Naomi Griess made the transition to live at Legacy Square towards the end of 2019/beginning of 2020. Perched in the east wing, she actually lives across the street from her daughter, Anna Sievers. This made for convenient jaunts over to the care center for visits.
As COVID news swirled, Anna remembers walking out the doors of Legacy Square on March 15, 2020, at 6:00 p.m. after visiting her mother. She was informed that the care center would be closing for a couple of weeks to protect the vulnerable, elderly population inside from the virus. “Okay, we can do that for a few weeks,” Anna recalled thinking. Then the weeks didn’t cease. Of course, Henderson Health Care had regulations to follow. With a new virus on the radar, both the knowns and the unknowns led to drastic measures.
A week or two after Anna walked out of that care center visit, the window visits began. Striving with accommodative care for her mom, she would walk across the street so they could see each other’s faces. Since Naomi, currently age 97, has a hard time hearing, Anna would call her on the phone as they peered through the window.
As the weeks marched on, and visitors were still not allowed inside, the window visits took on their own life. Sometimes Anna would carry a stool over to sit by the window for prolonged chats. Other times, it would be a quick conversation to fill her mom in on the day’s agenda like heading to the golf course. Musical instruments also made appearances at visits including an accordion and keyboard. Another visit they enjoyed a traditional family meal together. One particularly exceptional visit was when Naomi’s children and grandchildren all gathered on the sidewalk. A grandson had the idea to connect a wireless speaker as they sang, “You Are My Sunshine,” to her. Even the stretch of this past winter with the subzero temps didn’t keep Anna from venturing over after she had been clearing snow at her house.
For the first six months, there were only a handful of days when Anna did not make it over for a window visit. She even kept a journal to track the times. When each visit would near the end, they would wrap their arms around themselves and signify a hug and a kiss to each other.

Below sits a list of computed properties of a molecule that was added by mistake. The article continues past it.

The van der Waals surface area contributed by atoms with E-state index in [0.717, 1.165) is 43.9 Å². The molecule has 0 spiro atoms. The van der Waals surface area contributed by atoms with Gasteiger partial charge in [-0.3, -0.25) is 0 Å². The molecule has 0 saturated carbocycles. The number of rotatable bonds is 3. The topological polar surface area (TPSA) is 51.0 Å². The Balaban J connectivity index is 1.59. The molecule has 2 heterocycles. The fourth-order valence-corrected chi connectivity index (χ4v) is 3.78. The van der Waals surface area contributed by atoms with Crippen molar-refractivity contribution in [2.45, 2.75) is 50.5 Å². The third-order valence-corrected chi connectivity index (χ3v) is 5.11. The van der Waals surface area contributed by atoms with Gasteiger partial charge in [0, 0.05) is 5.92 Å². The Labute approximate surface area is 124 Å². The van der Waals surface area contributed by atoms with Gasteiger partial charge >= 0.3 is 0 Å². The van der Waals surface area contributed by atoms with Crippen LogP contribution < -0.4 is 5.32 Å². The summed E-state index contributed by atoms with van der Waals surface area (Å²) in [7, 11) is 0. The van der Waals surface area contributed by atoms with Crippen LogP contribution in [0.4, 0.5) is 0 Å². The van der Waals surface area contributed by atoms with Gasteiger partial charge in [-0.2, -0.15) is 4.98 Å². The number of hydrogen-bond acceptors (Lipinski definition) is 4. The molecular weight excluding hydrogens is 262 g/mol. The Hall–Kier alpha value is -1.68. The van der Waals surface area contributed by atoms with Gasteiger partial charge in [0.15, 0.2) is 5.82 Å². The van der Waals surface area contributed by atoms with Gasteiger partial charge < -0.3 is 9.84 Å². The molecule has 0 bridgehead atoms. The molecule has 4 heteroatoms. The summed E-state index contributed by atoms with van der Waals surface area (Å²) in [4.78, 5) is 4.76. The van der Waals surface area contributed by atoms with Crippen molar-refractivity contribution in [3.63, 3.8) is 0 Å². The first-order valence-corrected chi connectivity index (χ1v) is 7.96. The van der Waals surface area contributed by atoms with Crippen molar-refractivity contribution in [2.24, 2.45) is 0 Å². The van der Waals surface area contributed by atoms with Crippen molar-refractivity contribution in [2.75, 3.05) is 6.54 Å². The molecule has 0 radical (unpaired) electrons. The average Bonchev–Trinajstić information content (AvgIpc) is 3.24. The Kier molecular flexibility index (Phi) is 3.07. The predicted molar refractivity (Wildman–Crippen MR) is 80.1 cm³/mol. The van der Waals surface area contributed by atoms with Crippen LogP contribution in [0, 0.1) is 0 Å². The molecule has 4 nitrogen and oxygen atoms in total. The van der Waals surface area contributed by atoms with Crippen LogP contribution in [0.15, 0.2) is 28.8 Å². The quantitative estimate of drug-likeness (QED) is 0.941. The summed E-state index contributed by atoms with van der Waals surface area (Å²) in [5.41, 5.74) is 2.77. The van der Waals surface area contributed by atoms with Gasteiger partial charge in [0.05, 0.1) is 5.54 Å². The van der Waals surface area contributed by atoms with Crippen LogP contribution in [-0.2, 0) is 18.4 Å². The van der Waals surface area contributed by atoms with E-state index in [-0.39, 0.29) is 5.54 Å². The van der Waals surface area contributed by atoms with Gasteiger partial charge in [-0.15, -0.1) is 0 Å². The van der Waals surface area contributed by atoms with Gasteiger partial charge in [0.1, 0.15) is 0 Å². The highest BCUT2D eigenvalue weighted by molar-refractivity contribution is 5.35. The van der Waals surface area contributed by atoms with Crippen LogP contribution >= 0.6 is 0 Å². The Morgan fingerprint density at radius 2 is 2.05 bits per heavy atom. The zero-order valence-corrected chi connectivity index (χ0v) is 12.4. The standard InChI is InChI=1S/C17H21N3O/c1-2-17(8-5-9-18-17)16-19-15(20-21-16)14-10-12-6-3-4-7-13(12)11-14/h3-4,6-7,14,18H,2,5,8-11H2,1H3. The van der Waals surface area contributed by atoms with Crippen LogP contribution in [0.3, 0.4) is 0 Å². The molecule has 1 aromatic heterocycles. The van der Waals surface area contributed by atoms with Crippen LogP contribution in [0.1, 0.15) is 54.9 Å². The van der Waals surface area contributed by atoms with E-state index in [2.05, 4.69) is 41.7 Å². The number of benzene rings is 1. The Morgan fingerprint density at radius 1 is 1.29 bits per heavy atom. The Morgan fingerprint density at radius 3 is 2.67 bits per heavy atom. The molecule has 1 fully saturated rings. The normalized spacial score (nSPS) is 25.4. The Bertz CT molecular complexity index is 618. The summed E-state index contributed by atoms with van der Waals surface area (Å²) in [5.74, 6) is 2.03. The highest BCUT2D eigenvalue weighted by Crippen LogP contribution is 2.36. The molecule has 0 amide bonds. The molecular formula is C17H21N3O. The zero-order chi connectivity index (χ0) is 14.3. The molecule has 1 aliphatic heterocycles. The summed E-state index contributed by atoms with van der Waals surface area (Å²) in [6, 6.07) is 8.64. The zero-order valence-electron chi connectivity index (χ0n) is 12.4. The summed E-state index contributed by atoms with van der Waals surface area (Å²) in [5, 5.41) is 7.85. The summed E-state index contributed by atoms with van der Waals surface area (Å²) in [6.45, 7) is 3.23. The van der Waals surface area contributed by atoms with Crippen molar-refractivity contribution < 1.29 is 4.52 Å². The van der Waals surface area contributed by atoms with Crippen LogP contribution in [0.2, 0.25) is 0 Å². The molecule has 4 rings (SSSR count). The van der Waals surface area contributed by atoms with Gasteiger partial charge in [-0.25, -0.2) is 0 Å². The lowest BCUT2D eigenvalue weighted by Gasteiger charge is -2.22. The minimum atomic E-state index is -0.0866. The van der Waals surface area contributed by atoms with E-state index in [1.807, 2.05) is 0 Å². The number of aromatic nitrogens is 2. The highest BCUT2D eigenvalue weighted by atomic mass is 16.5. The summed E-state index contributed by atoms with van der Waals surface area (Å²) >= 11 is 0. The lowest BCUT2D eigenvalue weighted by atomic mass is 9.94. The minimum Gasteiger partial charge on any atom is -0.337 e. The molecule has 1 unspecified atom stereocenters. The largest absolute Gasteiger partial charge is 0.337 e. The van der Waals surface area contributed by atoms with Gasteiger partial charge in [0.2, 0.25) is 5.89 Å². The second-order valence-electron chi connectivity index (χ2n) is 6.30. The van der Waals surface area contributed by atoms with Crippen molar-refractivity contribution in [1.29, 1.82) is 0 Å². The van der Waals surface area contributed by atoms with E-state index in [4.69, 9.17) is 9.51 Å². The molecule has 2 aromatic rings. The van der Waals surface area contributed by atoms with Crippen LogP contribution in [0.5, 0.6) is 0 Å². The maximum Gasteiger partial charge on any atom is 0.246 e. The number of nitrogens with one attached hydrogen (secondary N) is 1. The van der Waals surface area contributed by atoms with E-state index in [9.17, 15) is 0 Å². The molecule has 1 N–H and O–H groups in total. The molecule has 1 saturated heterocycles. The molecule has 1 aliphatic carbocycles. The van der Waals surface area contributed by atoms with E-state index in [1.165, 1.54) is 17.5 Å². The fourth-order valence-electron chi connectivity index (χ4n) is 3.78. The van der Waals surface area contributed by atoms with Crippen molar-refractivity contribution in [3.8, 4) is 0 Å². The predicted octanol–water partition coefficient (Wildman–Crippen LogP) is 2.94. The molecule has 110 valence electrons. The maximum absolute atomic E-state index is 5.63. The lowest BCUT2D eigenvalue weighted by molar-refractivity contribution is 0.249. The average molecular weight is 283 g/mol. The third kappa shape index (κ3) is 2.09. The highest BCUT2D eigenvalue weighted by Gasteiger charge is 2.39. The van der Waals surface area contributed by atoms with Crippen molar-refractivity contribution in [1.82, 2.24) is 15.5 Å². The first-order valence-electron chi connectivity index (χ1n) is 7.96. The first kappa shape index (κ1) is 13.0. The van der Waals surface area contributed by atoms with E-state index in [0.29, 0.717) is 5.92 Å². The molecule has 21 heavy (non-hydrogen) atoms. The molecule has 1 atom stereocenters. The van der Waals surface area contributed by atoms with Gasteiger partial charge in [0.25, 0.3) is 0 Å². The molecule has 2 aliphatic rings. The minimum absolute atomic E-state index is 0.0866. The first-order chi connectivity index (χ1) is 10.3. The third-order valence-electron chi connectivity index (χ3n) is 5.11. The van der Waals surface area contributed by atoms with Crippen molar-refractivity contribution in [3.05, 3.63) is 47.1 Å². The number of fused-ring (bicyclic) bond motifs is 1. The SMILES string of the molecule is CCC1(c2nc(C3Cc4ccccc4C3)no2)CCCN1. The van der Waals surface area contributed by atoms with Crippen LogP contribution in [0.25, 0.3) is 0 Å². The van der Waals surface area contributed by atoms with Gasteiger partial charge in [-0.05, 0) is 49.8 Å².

Due to the frequency of the visits along the road into Henderson, many community members took notice. They would pull over to add a quick hello to her mother or give a wave. Anna also became recognized in town, even by children, as the lady visiting outside the window.
It was an unmistakable time of hardship for her mom. Some of the especially challenging periods were when the residents were confined to their rooms to mitigate spread. This left Naomi to spend hours upon hours staring out the window. She would keep tabs on her daughter, watch the neighbor’s flowers grow, observe the traffic patterns, and take excitement at those passing by on the sidewalk. But the mental, emotional, social, and spiritual isolation did feel unbearable at times.
The holidays also carried particular angst. When the Christmas season drew near, Naomi’s family decided to send her a letter or gift each day of the month. This included a pillow, blanket, pictures that had been colored, words of encouragement, and trinkets to display in her room.
After an exceedingly long year apart, the day finally arrived to visit in-person again. Anna was able return to Legacy Square a few weeks ago. Her mom was brought down to a room for visitation as she exclaimed, “I can’t believe you are here!” They spent their time with tears and laughs.
The residents can currently have two visits each week with two visitors at each visit. This creates strategic planning for the family. Some of Naomi’s grandchilden were recently able to join the visitation mix, giving her a joyful surprise. Another bonus is that pre-pandemic, Anna would play piano for the residents, and as of recent, she was able to resume that job. Her mother made sure to be there.
When asked how Naomi is doing now, Anna noted, “She still has hard days, but the visits give her something to look forward to. It adds something new and different.” Anna also acknowledged all of the staff who endured the year with the residents. As she journeyed through the past year with her mom, she tried to put herself in the shoes of the residents and their experience, giving her deep empathy for them.
While restrictions loosen and the residents welcome back visitors, the hardships of the past year still weigh heavily. For one local mother and daughter, however, they are enjoying some shared time on the same side of the window.
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